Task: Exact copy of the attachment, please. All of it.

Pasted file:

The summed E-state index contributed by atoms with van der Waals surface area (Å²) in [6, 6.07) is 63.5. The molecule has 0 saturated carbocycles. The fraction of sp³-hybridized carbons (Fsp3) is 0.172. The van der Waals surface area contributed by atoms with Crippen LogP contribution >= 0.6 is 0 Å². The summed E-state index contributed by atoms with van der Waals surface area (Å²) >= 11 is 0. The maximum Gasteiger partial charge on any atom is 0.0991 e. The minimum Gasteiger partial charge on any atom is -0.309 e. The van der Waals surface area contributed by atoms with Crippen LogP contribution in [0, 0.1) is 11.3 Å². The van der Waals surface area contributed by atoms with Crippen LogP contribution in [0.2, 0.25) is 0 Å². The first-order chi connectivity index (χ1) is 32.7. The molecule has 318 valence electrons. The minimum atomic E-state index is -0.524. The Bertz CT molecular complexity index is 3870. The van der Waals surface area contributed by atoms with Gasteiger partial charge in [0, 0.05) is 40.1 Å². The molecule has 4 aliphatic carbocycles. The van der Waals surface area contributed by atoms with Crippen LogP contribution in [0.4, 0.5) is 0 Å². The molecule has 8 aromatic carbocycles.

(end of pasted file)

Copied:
The summed E-state index contributed by atoms with van der Waals surface area (Å²) in [6, 6.07) is 63.5. The molecule has 0 saturated carbocycles. The fraction of sp³-hybridized carbons (Fsp3) is 0.172. The van der Waals surface area contributed by atoms with Crippen LogP contribution >= 0.6 is 0 Å². The summed E-state index contributed by atoms with van der Waals surface area (Å²) >= 11 is 0. The maximum Gasteiger partial charge on any atom is 0.0991 e. The minimum Gasteiger partial charge on any atom is -0.309 e. The van der Waals surface area contributed by atoms with Crippen LogP contribution in [0, 0.1) is 11.3 Å². The van der Waals surface area contributed by atoms with Crippen LogP contribution in [0.2, 0.25) is 0 Å². The first-order chi connectivity index (χ1) is 32.7. The molecule has 318 valence electrons. The minimum atomic E-state index is -0.524. The Bertz CT molecular complexity index is 3870. The van der Waals surface area contributed by atoms with Gasteiger partial charge in [0, 0.05) is 40.1 Å². The molecule has 4 aliphatic carbocycles. The van der Waals surface area contributed by atoms with Crippen LogP contribution in [0.4, 0.5) is 0 Å². The molecule has 8 aromatic carbocycles.